Nicaragua’s Northern Highlands

Northern Highlands of Nicaragua

As you travel inland from the Pacific lowlands, Nicaragua’s northern landscape rapidly gains in elevation and color.

Tropical dry forests fade, giving way to low mountains, emerald pasturelands, and cool forests.

This territory sits at the convergence of three of Nicaragua’s departments: Estelí, Matagalpa, and Jinotega—each with its own eponymous capital.


Estelí rests one-half mile above sea level, in a flat valley, surrounded by fertile plantations, cattle ranches, and rare Ocote pines.

Founded in 1685, this quiet city spreads out from a sunny central plaza anchored by a baroque cathedral.

Surrounding shops offer custom cowboy boots and saddles, straw Jipi Japa sombreros, and expressive carvings in pine and marmolina soapstone.

Fine Nicaraguan Cigars

Estelí is world-renowned for its production of fine cigars.

Cuban tobacco barons fleeing Castro arrived here in the 1960’s, bringing with them smuggled heirloom seeds.

Estelí’s fertile farmland was seemingly predestined for tobacco with several local plantations strictly adhering to organic techniques.

Over a dozen boutique factories hand roll puros of superb quality.

Although some of these facilities closely guard their trade secrets, others allow private tours and samplings.

Horseback Riding, Hiking, Caving, and More

Active travelers have plenty of options in Estelí: horseback riding, hiking, swimming, caving, and coffee plantation tours.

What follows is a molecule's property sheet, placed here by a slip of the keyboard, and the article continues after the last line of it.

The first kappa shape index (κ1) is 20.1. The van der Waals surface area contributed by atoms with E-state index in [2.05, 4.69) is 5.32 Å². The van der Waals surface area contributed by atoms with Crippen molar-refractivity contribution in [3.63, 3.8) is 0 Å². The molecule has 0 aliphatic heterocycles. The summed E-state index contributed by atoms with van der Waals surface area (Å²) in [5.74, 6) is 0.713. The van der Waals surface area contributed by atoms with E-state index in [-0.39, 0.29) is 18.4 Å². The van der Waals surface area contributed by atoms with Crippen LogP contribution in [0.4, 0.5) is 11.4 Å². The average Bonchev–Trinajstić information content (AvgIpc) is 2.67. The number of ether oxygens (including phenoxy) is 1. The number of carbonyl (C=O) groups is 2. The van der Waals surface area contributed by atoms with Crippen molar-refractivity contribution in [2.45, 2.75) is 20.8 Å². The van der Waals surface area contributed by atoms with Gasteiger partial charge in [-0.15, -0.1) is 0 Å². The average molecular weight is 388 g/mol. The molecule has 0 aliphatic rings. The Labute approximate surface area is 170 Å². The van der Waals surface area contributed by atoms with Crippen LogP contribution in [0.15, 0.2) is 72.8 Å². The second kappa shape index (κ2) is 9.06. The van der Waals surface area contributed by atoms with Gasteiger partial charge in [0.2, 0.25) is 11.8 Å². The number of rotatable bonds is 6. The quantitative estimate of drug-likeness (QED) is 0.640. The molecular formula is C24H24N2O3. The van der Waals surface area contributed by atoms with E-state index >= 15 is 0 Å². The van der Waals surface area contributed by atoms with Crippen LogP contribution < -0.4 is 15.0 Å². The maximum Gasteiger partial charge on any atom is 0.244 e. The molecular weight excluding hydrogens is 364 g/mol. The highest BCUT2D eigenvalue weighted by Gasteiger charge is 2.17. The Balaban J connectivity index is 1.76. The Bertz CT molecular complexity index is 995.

The Miraflor Nature Reserve, 19 miles northeast of the city, protects a cloud-forest habitat for:

  • Quetzals
  • Toucans
  • Sloths
  • Howler Monkeys
  • Over 300 Orchid Species

Miraflor also features forest trails leading to waterfalls, scenic viewpoints, and natural pools.


About an hour’s drive east of Estelí, the city of Matagalpa is encircled by green mountains near the Continental Divide.

The city’s two nicknames, Pearl of the North and Land of Eternal Spring, each reflect norteño pride in Matagalpa’s heritage, climate, and natural beauty.

This fertile valley supported Nahuatl communities, long before the Spanish arrived in 1528.

Nicaraguan Coffee Plantations

During the 1840s gold rush, immigrants from the eastern United States and Europe passed through Nicaragua en route to California.

One enterprising German couple, Ludwig Elster and Katherina Braun, recognized Matagalpa’s ideal climate and soil for coffee cultivation.

Planting roots, the couple went on to develop arabica plantations that ultimately brought great wealth to the city.

The huge Cathedral of San Pedro, completed in 1874, serves as evidence of Nicaragua’s coffee boom.

Matagalpa Eco Lodges

Matagalpa is still well-known for its artisanal coffee, much of which is shade grown organic.

Flowers, chocolate, and high-quality ice cream are produced here as well. Local artisans also craft finely woven textiles and distinctive black ceramics.

Visitors typically relax for two or three nights at one of the area’s mountain eco-lodges, surrounded by cloud forests, hiking trails, and waterfalls.


The cobblestoned city of Jinotega is nestled in the highlands 19 miles (35 minutes) northwest of Matagalpa.

The hyper-curvy road to Jinotega is often described as the most scenic in all of Nicaragua; travelers are rewarded with views of two volcanoes, brilliant valleys, and rainbow fields of ornamental flowers.

At 3,300 feet above sea level, Jinotega is surrounded by jade-colored mountains.

Nicaraguan Coffee Plantation Tours

Coffee thrives here; Jinotega produces 80% of Nicaragua’s coffee, selling most of their supply directly to premium vendors overseas.

Most visitors take at least one or two tours of the surrounding plantations, beneficios, and cupping rooms.

Thinking of traveling to Nicaragua? LANDED provides personalized, custom travel throughout Central America, South America, and the Antarctic. We’ll create a unique itinerary plan tailored to your interests and dreams. Experience the trip of a lifetime. Speak with one of our expert travel planners today at 801.582.2100.

“Clay lies still, but blood’s a rover; Breath’s aware that will not keep. Up, lad: when the journey’s over then there’ll be time enough to sleep.”

A.E. Housman